Nigerians are truly the most docile people to lead.  We are always blasé and resigned to fate when action is sorely needed.  We resort to 'prayers'  when the situation warrants 'work'. Karl Marx must have had Nigeria 8n mind when he gave the  classical definition of religion as being the opium of the masses. It surely dulls one's faculty when issues concerning political misgovernance comes to the fore.
  Talk about the scarce petrol and some would tell you it is not the fault of President Buhari.  You will rather be told it is the fault of the State governor who is not managing the situation well.  Tell them about the increase in the price of virtually everything and you would be told it is the fault of ex President Jonathan and his party, the PDP, who (mis) ruled the country for  16 years.  They conveniently forget that it is on the back of correcting the so called misrule that got the current administration into power.  The ruling party and it's supporters should please tell us what we don't know. Alleviate people's suffering or get out of government.  The time for campaign is long gone. The government is not elected to whine and complain but to make life better for the common  man.  You either shape in or shape out.  Even if things get better tomorrow the increase in prices of commodities and services would not come back to the initial prices.  In Nigeria nothing ever comes down except the rain.  Even the rain is having to hard time coming down nowadays.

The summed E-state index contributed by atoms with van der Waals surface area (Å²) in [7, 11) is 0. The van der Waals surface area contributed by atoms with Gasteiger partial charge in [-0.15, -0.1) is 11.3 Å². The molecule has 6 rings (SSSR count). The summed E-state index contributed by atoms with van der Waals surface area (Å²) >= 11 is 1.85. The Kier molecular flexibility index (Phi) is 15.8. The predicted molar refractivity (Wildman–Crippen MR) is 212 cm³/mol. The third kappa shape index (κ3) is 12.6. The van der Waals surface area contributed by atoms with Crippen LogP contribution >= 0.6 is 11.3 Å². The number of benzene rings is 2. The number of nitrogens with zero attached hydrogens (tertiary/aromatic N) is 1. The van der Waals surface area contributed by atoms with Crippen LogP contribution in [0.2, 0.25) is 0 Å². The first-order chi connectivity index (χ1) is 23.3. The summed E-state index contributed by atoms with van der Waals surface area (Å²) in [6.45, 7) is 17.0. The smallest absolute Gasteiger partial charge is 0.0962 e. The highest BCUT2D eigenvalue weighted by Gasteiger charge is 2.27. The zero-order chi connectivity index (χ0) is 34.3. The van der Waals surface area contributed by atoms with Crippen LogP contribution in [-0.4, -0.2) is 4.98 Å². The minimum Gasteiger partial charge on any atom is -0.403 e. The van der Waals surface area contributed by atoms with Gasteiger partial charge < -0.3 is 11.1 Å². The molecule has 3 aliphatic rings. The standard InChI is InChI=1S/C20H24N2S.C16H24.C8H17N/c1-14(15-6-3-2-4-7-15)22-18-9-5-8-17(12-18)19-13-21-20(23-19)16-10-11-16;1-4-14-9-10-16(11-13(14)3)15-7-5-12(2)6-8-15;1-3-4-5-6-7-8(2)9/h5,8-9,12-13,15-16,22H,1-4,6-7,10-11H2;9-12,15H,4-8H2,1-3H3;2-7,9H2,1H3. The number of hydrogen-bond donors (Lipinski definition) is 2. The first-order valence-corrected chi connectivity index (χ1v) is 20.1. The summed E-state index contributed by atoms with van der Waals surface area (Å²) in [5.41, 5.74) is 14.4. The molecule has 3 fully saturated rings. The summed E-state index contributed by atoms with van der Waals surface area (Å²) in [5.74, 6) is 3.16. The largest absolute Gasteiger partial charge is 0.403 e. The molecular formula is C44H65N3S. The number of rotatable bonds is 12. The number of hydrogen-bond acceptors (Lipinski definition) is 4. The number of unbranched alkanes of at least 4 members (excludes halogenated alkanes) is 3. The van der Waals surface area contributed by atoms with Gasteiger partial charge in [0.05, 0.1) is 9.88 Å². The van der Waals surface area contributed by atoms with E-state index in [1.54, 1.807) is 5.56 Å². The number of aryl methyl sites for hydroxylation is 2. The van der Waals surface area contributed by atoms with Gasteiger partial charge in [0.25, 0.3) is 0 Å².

Any attempt to demonstrate disapproval of the status quo is met by the administration supporters as an opposition to the government. With this state of affairs half the populace is seemingly cowed and rendered ineffective by the other half. For the fuel crisis to linger for so long and not a single demonstration to jolt power to action is nothing short of a miracle.  A miracle that can happen only in Nigeria. 

A Tale of Two Citizens

    Our law enforcement agencies should be up and doing regarding the fuel  crisis.  The fact is that some filling stations have the product but are simply not selling to the  public.  The product is being reserved for friends,  relations, and the VIPs.  This,  in my opinion,  is very wrong.  No petrol dealer who has fuel has the legal or moral right to refuse to sell same to the public. Petrol is an essential commodity and as such it is an economic sabotage to hoard it. It is either a filling station has fuel or hasn't. The public has a right to the fuel in your station.
    Nowadays it is common to espy a station selling to 5 or 6 vehicles only to be told after branching in that the station is not selling. Even though you can see these people buying the attendants and managers insists the fuel is not for the public. That is the sorry pass Nigerians find themselves.  The relevant agencies should be alive to their duties by arresting this ugly situation.  There should be no two tier citizenry.  While one tier citizens rough out the night and day on the queue, for the other tier it is come easy go easy. This must be stopped.